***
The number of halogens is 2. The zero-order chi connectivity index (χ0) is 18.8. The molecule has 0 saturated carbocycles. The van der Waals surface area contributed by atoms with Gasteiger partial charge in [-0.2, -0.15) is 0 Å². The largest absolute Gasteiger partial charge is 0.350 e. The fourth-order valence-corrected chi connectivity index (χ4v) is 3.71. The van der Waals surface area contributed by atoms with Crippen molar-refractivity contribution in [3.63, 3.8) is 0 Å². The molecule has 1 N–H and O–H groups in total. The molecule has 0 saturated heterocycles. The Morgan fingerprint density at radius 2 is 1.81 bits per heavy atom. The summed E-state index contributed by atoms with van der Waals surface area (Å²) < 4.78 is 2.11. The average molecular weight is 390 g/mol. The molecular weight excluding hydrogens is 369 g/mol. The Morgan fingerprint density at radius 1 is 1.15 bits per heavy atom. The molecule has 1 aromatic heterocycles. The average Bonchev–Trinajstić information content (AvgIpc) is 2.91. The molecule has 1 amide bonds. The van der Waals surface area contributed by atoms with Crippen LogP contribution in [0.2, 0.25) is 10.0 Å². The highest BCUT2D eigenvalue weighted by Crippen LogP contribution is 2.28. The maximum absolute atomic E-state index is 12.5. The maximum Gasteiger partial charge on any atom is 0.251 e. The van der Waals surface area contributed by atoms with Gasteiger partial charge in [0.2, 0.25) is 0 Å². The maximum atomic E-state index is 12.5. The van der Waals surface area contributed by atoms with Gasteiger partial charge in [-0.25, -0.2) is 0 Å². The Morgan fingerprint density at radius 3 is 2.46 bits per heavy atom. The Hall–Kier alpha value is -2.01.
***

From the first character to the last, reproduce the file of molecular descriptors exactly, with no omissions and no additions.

The number of halogens is 2. The zero-order chi connectivity index (χ0) is 18.8. The molecule has 0 saturated carbocycles. The van der Waals surface area contributed by atoms with Gasteiger partial charge in [-0.2, -0.15) is 0 Å². The largest absolute Gasteiger partial charge is 0.350 e. The fourth-order valence-corrected chi connectivity index (χ4v) is 3.71. The van der Waals surface area contributed by atoms with Crippen molar-refractivity contribution in [3.63, 3.8) is 0 Å². The molecule has 1 N–H and O–H groups in total. The molecule has 0 saturated heterocycles. The Morgan fingerprint density at radius 2 is 1.81 bits per heavy atom. The summed E-state index contributed by atoms with van der Waals surface area (Å²) < 4.78 is 2.11. The average molecular weight is 390 g/mol. The molecular weight excluding hydrogens is 369 g/mol. The Morgan fingerprint density at radius 1 is 1.15 bits per heavy atom. The molecule has 1 aromatic heterocycles. The average Bonchev–Trinajstić information content (AvgIpc) is 2.91. The molecule has 1 amide bonds. The van der Waals surface area contributed by atoms with Crippen LogP contribution in [0.2, 0.25) is 10.0 Å². The highest BCUT2D eigenvalue weighted by Crippen LogP contribution is 2.28. The maximum absolute atomic E-state index is 12.5. The maximum Gasteiger partial charge on any atom is 0.251 e. The van der Waals surface area contributed by atoms with Gasteiger partial charge in [0.2, 0.25) is 0 Å². The maximum atomic E-state index is 12.5. The van der Waals surface area contributed by atoms with Gasteiger partial charge in [-0.25, -0.2) is 0 Å². The Morgan fingerprint density at radius 3 is 2.46 bits per heavy atom. The Hall–Kier alpha value is -2.01.